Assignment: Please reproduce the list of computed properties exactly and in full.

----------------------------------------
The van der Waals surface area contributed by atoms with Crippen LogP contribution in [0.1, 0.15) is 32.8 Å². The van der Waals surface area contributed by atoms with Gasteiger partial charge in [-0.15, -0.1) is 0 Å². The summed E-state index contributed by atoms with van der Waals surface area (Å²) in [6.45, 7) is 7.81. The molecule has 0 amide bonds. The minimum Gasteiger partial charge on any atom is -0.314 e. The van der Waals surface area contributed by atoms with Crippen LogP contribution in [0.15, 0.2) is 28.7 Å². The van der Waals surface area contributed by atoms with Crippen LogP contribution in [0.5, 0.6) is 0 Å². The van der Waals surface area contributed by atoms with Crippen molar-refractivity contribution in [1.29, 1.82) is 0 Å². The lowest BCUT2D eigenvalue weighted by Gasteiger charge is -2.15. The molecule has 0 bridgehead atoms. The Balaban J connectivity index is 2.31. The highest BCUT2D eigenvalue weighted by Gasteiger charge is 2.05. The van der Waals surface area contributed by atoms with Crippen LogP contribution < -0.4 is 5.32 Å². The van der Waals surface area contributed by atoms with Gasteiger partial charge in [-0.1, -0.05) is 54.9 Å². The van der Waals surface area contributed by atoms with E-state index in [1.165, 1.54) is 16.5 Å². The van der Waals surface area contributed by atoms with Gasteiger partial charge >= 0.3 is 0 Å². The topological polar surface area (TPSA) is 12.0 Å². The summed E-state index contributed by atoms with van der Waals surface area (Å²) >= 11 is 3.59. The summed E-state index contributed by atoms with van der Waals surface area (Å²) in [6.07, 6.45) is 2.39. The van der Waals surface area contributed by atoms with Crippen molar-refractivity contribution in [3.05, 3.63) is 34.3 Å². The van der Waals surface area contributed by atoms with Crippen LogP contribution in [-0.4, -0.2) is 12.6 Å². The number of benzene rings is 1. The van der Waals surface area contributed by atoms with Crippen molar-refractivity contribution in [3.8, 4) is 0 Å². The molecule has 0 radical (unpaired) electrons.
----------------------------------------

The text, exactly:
The van der Waals surface area contributed by atoms with Crippen LogP contribution in [0.1, 0.15) is 32.8 Å². The van der Waals surface area contributed by atoms with Gasteiger partial charge in [-0.15, -0.1) is 0 Å². The summed E-state index contributed by atoms with van der Waals surface area (Å²) in [6.45, 7) is 7.81. The molecule has 0 amide bonds. The minimum Gasteiger partial charge on any atom is -0.314 e. The van der Waals surface area contributed by atoms with Crippen LogP contribution in [0.15, 0.2) is 28.7 Å². The van der Waals surface area contributed by atoms with Crippen LogP contribution in [0.5, 0.6) is 0 Å². The van der Waals surface area contributed by atoms with Crippen molar-refractivity contribution in [1.29, 1.82) is 0 Å². The lowest BCUT2D eigenvalue weighted by Gasteiger charge is -2.15. The molecule has 0 bridgehead atoms. The Balaban J connectivity index is 2.31. The highest BCUT2D eigenvalue weighted by Gasteiger charge is 2.05. The van der Waals surface area contributed by atoms with Crippen LogP contribution < -0.4 is 5.32 Å². The van der Waals surface area contributed by atoms with Gasteiger partial charge in [-0.1, -0.05) is 54.9 Å². The van der Waals surface area contributed by atoms with E-state index in [1.165, 1.54) is 16.5 Å². The van der Waals surface area contributed by atoms with Gasteiger partial charge >= 0.3 is 0 Å². The topological polar surface area (TPSA) is 12.0 Å². The summed E-state index contributed by atoms with van der Waals surface area (Å²) >= 11 is 3.59. The summed E-state index contributed by atoms with van der Waals surface area (Å²) in [6.07, 6.45) is 2.39. The van der Waals surface area contributed by atoms with Crippen molar-refractivity contribution in [3.05, 3.63) is 34.3 Å². The van der Waals surface area contributed by atoms with Crippen LogP contribution in [-0.4, -0.2) is 12.6 Å². The number of benzene rings is 1. The van der Waals surface area contributed by atoms with Crippen molar-refractivity contribution in [3.8, 4) is 0 Å². The molecule has 0 radical (unpaired) electrons.